6. What treatments are given for JDMS?Once a diagnosis of JDMS is made, the treatment is often a 3-day course of IV ("pulse") steroids (Methylprednisolone (Solu-Medrol)), followed by a high dose of oral Prednisone (usually 1-2mg/kg of body weight). for several weeks. This action usually brings the disease under control, lowering most lab tests to or near normal values. Some minor improvement in muscle symptoms may also be seen in this time, but normally it takes a long time for full muscle strength to be regained. It has been shown in studies that early, aggressive treatment of JDMS results in the fastest recovery and best outcomes.
Once the disease process is under control, oral steroids are tapered gradually to minimize their side effects. Sudden withdrawl of oral steroids is dangerous. Often, steroid-sparing drugs, such as Methotrexate (a chemotherapy drug in much higher doses than is given for JDMS), are given to compensate for the reduction in oral steroids. Once the oral steroids are reduced to a less toxic level, the sparing agents can also be gradually withdrawn. Lab results should be closely monitored during the tapering process to ensure that the disease is not recurring ("flaring").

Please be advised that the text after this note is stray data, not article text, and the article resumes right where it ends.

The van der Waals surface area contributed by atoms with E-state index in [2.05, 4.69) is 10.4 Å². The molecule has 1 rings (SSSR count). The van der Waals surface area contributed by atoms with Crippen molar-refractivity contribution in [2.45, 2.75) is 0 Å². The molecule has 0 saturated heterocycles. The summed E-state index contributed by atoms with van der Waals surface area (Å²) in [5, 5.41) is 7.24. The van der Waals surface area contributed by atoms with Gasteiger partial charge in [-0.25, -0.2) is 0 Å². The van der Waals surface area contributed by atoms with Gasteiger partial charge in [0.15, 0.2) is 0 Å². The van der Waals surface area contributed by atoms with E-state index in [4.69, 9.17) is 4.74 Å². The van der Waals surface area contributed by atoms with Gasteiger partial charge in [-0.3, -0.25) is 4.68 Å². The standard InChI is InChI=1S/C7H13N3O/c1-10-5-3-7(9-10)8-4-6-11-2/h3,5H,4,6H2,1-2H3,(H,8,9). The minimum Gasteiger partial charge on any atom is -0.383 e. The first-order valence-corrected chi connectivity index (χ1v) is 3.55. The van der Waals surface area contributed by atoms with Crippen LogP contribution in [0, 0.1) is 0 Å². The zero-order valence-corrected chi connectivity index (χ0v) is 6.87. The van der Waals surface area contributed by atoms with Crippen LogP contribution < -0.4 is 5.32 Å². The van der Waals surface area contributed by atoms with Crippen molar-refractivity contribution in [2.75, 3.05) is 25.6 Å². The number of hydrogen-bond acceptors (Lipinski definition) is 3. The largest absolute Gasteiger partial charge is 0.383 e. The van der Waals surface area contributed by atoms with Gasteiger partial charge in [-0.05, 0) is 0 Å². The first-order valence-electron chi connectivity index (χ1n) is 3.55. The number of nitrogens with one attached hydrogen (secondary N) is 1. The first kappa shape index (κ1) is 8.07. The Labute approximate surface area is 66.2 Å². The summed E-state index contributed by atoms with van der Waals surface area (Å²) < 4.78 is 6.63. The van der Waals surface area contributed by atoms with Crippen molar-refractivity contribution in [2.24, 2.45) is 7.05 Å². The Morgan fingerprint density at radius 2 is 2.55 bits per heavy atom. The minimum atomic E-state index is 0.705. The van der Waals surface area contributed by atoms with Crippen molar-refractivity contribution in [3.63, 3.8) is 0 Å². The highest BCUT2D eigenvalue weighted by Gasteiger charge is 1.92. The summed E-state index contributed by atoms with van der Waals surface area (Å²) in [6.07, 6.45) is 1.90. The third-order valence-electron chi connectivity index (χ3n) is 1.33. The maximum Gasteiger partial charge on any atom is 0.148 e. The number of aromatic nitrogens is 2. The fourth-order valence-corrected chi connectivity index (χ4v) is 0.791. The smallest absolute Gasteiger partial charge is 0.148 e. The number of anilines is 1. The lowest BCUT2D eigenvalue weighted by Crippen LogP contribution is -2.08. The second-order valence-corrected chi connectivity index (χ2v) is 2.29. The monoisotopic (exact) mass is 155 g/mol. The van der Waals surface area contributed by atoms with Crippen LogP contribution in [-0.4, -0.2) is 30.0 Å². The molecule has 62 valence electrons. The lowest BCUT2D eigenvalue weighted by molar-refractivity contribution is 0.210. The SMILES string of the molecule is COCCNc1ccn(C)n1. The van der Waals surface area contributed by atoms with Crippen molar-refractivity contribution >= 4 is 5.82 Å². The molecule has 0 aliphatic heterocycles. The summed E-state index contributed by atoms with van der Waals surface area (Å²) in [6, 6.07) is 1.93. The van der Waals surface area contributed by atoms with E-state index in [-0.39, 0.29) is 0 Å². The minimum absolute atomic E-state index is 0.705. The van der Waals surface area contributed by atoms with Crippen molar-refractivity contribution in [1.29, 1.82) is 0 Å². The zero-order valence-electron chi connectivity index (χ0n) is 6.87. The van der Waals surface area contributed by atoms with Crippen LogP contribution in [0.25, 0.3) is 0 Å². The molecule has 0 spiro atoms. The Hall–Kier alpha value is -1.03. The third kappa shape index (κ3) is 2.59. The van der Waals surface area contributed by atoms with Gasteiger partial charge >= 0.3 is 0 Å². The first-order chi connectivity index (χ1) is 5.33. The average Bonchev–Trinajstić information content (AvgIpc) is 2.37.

In the cases where steroids or second-line drugs are not tolerated or are ineffective, there are other treatments that can be tried. One of these is a class of treatments with other chemotherapy drugs, such as Cyclosporin, that have been shown to have anti-rheumatic effects. Another is Intravenous Immunoglobulin, an engineered blood product that has been shown to be very effective against JDMS.
To treat the skin rash, anti-malarial drugs, such as Plaquenil (hydroxychloroquine) are usually given. Topical steroid creams (hydrocortisone) may help some patients, and new anti-rheumatic creams (such as Protopic (Tacrolimus)) are proving to be very effective. Dry skin caused by the rash can be combated by regular application of sunscreen or any moisturizing cream, such as Eucerin.
7. What does Prednisone do? What are its side effects?Prednisone is an artificial corticosteroid that is used to treat many diseases. Corticosteroids are steroids that are produced naturally in the body, in the adrenal glands. Prednisone has a dual effect. First, it is a power anti-inflammatory, and it directly attacks the inflammation caused by JDMS. Second, it is an immunosuppresant, thereby attacking the mechanism by which the inflammation is caused in JDMS.